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Joe Heller | Recession's Last Meal / CagleCartoons.com

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How Right-Wing Billionaires and Business Propaganda Got Us into the Economic Mess of the Century

Joshua Holland's new book shows how the corporate Right obscured how they've rigged the "free market" so they always come out on top.

Joshua Holland, AlterNet

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AlterNet Editor's note: AlterNet is proud to present this excerpt from senior writer Joshua Holland's new book, The Fifteen Biggest Lies about the Economy (And Everything Else the Right Doesn't Want You to Know about Taxes, Jobs, and Corporate America). Holland's research-rich but entertainingly written book slices and dices the latest talking points, explaining the issues with depth and nuance. The book tells an important story about the American economy that you won't read in the Washington Post or the Wall Street Journal. It's one that is vitally important to understand as we grapple with some new economic realities. It's a story about how the corporate Right has obscured the ways in which they've rigged the “free market” so they always come out on top. Ultimately, it goes a long way toward explaining how so few Americans noticed as a new Gilded Age emerged under a haze of lies, half-truths and distortions.

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The Great Recession that began in 2008 wiped out $13 trillion in Americans' household wealth —in home values and stocks and bonds—stoking the kind of anger we’ve seen from pissed off progressives and from the Tea Partiers who dominated the news in the summer of 2009.

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But although a lot of people threw around some angry rhetoric—and even invoked the specter of armed revolution—the reality is that when the economy nosedived, we basically took it. We didn’t riot; we took the bailouts, tolerated our stagnant wages, and accepted that Washington wasn’t about to give struggling families any real relief.

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The Myth Of A 'Christian Nation'

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That the US is not a Christian nation is historical fact--not an opinion--worth remembering.

A. James Rudin, Religion News Service/Huffington Post

The late Sen. Daniel Patrick Moynihan is credited with saying that "everyone is entitled to their own opinions, but they are not entitled to their own facts."

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Some leaders of the religious right would have us believe that America was founded as a "Christian nation." The facts, however, say otherwise.

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While the Founding Fathers, with their diverse Christian backgrounds, had every opportunity to make the fledgling United States into a "Christian nation," the factual record reveals they consciously refused to do so.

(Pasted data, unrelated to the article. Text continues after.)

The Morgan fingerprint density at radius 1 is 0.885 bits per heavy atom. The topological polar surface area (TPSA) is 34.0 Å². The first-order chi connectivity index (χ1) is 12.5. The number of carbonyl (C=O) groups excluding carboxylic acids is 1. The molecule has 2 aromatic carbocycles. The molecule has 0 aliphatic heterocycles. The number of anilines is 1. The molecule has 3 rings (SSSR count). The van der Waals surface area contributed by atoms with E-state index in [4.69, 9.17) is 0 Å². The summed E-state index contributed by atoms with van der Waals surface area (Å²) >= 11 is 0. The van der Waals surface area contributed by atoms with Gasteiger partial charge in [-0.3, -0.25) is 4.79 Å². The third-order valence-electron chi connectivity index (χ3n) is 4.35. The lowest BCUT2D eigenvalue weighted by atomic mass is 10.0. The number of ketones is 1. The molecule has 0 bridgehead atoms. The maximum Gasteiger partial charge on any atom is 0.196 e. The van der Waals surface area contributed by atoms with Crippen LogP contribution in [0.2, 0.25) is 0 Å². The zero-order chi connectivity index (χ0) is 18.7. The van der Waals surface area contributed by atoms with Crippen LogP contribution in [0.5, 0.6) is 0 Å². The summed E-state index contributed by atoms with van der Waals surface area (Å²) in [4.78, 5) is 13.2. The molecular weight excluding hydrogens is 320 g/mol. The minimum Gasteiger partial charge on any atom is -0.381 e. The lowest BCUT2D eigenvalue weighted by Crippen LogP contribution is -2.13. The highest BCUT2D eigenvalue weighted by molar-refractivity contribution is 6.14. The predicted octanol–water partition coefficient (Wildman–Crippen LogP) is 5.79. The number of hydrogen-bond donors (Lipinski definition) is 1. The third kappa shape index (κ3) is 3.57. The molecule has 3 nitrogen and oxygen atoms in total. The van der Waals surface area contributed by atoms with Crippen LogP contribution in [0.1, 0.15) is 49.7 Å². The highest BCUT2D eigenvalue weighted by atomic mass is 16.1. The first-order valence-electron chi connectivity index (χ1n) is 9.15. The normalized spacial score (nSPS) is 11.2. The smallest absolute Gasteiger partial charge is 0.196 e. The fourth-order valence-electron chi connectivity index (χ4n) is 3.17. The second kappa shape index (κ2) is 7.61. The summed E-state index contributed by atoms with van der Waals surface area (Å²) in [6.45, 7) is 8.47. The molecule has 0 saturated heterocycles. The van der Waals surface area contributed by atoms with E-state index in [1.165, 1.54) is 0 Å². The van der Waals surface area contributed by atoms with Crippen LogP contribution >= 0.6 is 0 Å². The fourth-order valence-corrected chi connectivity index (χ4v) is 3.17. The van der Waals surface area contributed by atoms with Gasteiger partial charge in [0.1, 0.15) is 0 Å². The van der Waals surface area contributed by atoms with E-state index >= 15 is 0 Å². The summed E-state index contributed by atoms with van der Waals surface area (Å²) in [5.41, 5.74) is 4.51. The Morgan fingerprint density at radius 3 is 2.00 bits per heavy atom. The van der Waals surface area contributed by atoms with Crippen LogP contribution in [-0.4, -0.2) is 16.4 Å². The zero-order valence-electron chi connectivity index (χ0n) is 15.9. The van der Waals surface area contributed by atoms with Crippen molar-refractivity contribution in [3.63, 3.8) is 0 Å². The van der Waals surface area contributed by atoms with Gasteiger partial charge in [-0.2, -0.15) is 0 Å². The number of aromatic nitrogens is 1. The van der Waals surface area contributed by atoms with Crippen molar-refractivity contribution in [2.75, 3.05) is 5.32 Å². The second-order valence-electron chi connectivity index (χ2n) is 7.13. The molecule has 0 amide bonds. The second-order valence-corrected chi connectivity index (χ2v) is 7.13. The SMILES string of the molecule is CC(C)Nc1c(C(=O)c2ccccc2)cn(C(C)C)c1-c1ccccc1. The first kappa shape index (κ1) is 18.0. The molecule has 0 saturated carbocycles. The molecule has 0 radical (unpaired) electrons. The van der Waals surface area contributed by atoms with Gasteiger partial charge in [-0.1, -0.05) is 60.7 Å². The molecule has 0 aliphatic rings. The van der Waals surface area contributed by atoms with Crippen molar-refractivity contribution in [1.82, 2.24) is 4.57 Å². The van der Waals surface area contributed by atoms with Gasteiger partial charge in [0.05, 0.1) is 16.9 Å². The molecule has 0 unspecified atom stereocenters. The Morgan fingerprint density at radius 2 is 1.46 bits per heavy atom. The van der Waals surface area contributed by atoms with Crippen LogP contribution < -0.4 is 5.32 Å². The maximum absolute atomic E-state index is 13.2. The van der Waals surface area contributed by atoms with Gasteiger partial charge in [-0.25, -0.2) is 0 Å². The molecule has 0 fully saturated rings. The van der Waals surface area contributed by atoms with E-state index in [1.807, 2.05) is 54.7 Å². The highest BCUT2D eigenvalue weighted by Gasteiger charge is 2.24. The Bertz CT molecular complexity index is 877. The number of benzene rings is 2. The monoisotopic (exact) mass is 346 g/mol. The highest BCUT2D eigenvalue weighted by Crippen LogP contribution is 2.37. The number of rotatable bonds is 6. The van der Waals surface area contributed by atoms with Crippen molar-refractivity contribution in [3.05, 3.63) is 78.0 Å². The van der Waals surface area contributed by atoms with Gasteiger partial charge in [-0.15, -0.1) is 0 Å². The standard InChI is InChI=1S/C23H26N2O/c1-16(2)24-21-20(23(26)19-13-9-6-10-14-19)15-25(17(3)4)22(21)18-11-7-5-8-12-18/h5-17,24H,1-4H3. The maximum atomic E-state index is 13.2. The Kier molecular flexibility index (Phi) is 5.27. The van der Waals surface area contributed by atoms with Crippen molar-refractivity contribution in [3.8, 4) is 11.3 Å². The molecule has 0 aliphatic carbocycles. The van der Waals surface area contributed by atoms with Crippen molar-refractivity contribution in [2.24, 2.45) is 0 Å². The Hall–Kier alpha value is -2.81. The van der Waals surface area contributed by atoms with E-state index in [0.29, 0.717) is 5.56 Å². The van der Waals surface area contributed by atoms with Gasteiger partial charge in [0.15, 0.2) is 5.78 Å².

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The Right's Shameful Muslim-Bashing, The Progress Report

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  • "If the prospect of losing our Constitution to religious government frightens you, don't worry about the tiny Muslim-American minority. Worry about the anti-mosque majority Gingrich is working to mobilize." --Slate Magazine's Will Saletan
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  • Zero Tolerance
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The 100 Vote Senate

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The Senate does not operate by majority rule; It does not really even operate by supermajority rule. Increasingly, the Senate can only act unanimously.

Progress Report, Think Progress

It's common wisdom that nothing gets done in the U.S. Senate without a 60 vote supermajority, but this common wisdom is entirely too optimistic. Although only a small minority of senators object to any one of President Obama's judicial nominees, confirmations have slowed to such a glacial pace that Republican control over federal trial courts increased since Obama took office.

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Likewise, a massive 372 bills that passed House during the Obama presidency have yet to receive a vote in the Senate. Only a handful of these bills were even remotely controversial in the House, and 44 of them passed the House unanimously. Such obstruction works, even against uncontroversial bills and nominations, because the Senate's system of filibusters, delay tactics and secret holds empowers just one senator to bring the institution to a standstill. The Senate does not operate by majority rule; It does not really even operate by supermajority rule. Increasingly, the Senate can only act unanimously.

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Policy Lessons from Canada’s Deficit Slashing Days Are Limited